A prankster exploited a software flaw in an FBI portal to send emails purporting to be from the agency, the FBI admitted November 14, acknowledging that “illegitimate email originated from an FBI operated server.”
As first reported by Brian Krebs, late on November 12, “tens of thousands of emails began flooding out from the FBI address firstname.lastname@example.org, warning about fake cyberattacks”, after a hacker calling themselves “Pompompurin” breached a component of the online FBI portal -- which is shared with numerous other intelligence agencies as well as the Department of Justice (DOJ).
The incident stemmed from a flaw in the Law Enforcement Enterprise Portal (LEEP), which the FBI describes as “a secure platform for law enforcement agencies, intelligence groups, and criminal justice entities [that] provides web-based investigative tools and analytical resources [to let] users collaborate in a secure environment, use tools to strengthen their cases, and share departmental documents.”
The actual IT infrastructure of the LEEP itself does not appear to have been breached. Rather, the hacker exploited a flaw in how the portal generates and confirms new accounts for users.
The FBI said: “The FBI is aware of a software misconfiguration that temporarily allowed an actor to leverage the Law Enforcement Enterprise Portal (LEEP) to send fake emails. LEEP is FBI IT infrastructure used to communicate with our state and local law enforcement partners. While the illegitimate email originated from an FBI operated server, that server was dedicated to pushing notifications for LEEP and was not part of the FBI’s corporate email service. No actor was able to access or compromise any data or PII on the FBI’s network.”
The agency added: “Once we learned of the incident, we quickly remediated the software vulnerability, warned partners to disregard the fake emails, and confirmed the integrity of our networks.”
The Department of Justice (DOJ) makes a handy step-by-step guide to registering a new account on the LEEP portal publicly available. New users get sent a one-time passcode but the FBI’s own website also leaked that one-time passcode in the HTML code of the web page – after urging users to visit the page using the legacy browser Microsoft Internet Explorer, which has been retired by Microsoft for security and other reasons.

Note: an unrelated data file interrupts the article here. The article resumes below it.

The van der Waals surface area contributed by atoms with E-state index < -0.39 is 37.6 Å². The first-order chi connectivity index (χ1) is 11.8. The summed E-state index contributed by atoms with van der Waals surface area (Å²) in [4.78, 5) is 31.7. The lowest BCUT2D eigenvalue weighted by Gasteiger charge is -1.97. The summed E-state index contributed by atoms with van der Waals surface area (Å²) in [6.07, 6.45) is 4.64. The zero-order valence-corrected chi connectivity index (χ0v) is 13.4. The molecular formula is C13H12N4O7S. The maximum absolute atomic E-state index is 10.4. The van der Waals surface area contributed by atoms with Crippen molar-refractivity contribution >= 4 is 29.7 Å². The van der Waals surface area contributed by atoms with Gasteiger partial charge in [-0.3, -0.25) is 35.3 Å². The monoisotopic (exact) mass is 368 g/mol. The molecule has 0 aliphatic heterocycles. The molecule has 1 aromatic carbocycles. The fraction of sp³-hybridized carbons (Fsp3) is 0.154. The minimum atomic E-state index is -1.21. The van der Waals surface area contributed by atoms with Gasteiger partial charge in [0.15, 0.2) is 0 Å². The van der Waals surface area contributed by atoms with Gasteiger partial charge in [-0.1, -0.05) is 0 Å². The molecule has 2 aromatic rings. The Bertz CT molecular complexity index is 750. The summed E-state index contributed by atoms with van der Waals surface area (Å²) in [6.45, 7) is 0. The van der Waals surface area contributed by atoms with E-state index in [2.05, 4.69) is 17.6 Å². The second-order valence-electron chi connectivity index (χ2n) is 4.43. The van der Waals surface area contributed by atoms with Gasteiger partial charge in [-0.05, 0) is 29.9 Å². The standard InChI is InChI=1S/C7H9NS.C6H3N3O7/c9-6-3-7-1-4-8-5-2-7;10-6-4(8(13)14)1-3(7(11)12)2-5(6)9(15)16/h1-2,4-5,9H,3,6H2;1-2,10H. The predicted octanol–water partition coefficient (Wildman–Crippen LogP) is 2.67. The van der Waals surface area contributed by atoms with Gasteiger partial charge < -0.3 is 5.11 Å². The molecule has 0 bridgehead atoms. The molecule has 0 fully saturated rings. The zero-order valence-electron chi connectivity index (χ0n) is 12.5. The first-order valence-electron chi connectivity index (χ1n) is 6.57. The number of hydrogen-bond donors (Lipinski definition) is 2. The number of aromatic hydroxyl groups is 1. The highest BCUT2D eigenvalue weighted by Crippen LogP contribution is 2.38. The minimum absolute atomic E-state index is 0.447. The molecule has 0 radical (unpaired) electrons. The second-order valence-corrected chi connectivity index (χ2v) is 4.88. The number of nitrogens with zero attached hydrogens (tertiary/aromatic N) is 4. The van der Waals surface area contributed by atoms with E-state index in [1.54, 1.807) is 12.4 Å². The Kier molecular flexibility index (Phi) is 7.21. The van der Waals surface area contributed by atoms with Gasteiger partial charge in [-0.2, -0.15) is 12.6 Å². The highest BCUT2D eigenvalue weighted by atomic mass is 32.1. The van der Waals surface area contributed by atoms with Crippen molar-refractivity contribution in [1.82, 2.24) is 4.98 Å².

“Pompompurin said they were able to send themselves an email from email@example.com by editing the request sent to their browser and changing the text in the message’s ‘Subject’ field and ‘Text Content’ fields,” Krebs noted, quoting the person responsible as having told them that “asically, when you requested the confirmation code [it] was generated client-side, then sent to you via a POST Request. This post request includes the parameters for the email subject and body content.” (They then replaced those parameters with their own message subject and body, and automated the sending of their own message.)
Luckily for the FBI the hacker chose to use this vulnerability to smear Vinny Troia, the founder of the dark web intelligence companies NightLion and Shadowbyte as part of what Bleeping Computer reports is a long-standing feud – later also attacking Troia in a new blog post shared on Twitter. Another attacker might have used it to craft convincing spearphishing attacks launched from a credible FBI email address.